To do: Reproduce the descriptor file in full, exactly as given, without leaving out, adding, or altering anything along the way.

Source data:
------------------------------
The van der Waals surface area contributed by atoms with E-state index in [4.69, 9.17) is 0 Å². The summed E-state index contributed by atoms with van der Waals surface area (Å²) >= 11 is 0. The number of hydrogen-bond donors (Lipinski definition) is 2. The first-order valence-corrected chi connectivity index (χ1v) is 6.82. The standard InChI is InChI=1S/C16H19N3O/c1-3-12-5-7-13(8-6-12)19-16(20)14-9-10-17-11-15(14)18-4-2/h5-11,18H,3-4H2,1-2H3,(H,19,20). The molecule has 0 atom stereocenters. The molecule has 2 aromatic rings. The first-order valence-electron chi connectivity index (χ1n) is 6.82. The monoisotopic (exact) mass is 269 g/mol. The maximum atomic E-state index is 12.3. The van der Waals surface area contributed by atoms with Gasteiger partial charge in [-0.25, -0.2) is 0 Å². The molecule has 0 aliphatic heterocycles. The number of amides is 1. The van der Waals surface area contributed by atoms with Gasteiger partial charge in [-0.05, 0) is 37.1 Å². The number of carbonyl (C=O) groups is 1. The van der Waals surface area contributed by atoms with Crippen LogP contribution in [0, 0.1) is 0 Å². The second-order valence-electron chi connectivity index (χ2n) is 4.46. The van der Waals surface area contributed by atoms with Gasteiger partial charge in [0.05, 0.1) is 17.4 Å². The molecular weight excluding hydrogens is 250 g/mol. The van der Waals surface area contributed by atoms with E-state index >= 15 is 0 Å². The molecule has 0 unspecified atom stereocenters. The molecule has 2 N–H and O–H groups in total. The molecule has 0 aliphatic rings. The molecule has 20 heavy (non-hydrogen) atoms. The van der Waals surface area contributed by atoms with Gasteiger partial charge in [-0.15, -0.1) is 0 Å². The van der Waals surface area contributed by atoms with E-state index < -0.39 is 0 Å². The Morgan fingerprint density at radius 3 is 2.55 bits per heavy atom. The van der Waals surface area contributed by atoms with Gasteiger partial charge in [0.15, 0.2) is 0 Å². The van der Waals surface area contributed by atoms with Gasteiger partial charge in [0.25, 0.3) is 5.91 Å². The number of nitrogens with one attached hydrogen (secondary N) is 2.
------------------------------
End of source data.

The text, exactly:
The van der Waals surface area contributed by atoms with E-state index in [4.69, 9.17) is 0 Å². The summed E-state index contributed by atoms with van der Waals surface area (Å²) >= 11 is 0. The number of hydrogen-bond donors (Lipinski definition) is 2. The first-order valence-corrected chi connectivity index (χ1v) is 6.82. The standard InChI is InChI=1S/C16H19N3O/c1-3-12-5-7-13(8-6-12)19-16(20)14-9-10-17-11-15(14)18-4-2/h5-11,18H,3-4H2,1-2H3,(H,19,20). The molecule has 0 atom stereocenters. The molecule has 2 aromatic rings. The first-order valence-electron chi connectivity index (χ1n) is 6.82. The monoisotopic (exact) mass is 269 g/mol. The maximum atomic E-state index is 12.3. The van der Waals surface area contributed by atoms with Gasteiger partial charge in [-0.25, -0.2) is 0 Å². The molecule has 0 aliphatic heterocycles. The number of amides is 1. The van der Waals surface area contributed by atoms with Gasteiger partial charge in [-0.05, 0) is 37.1 Å². The number of carbonyl (C=O) groups is 1. The van der Waals surface area contributed by atoms with Crippen LogP contribution in [0, 0.1) is 0 Å². The second-order valence-electron chi connectivity index (χ2n) is 4.46. The van der Waals surface area contributed by atoms with Gasteiger partial charge in [0.05, 0.1) is 17.4 Å². The molecular weight excluding hydrogens is 250 g/mol. The van der Waals surface area contributed by atoms with E-state index >= 15 is 0 Å². The molecule has 0 unspecified atom stereocenters. The molecule has 2 N–H and O–H groups in total. The molecule has 0 aliphatic rings. The molecule has 20 heavy (non-hydrogen) atoms. The van der Waals surface area contributed by atoms with Gasteiger partial charge in [-0.15, -0.1) is 0 Å². The van der Waals surface area contributed by atoms with E-state index < -0.39 is 0 Å². The Morgan fingerprint density at radius 3 is 2.55 bits per heavy atom. The van der Waals surface area contributed by atoms with Gasteiger partial charge in [0.15, 0.2) is 0 Å². The van der Waals surface area contributed by atoms with Gasteiger partial charge in [0.25, 0.3) is 5.91 Å². The number of nitrogens with one attached hydrogen (secondary N) is 2.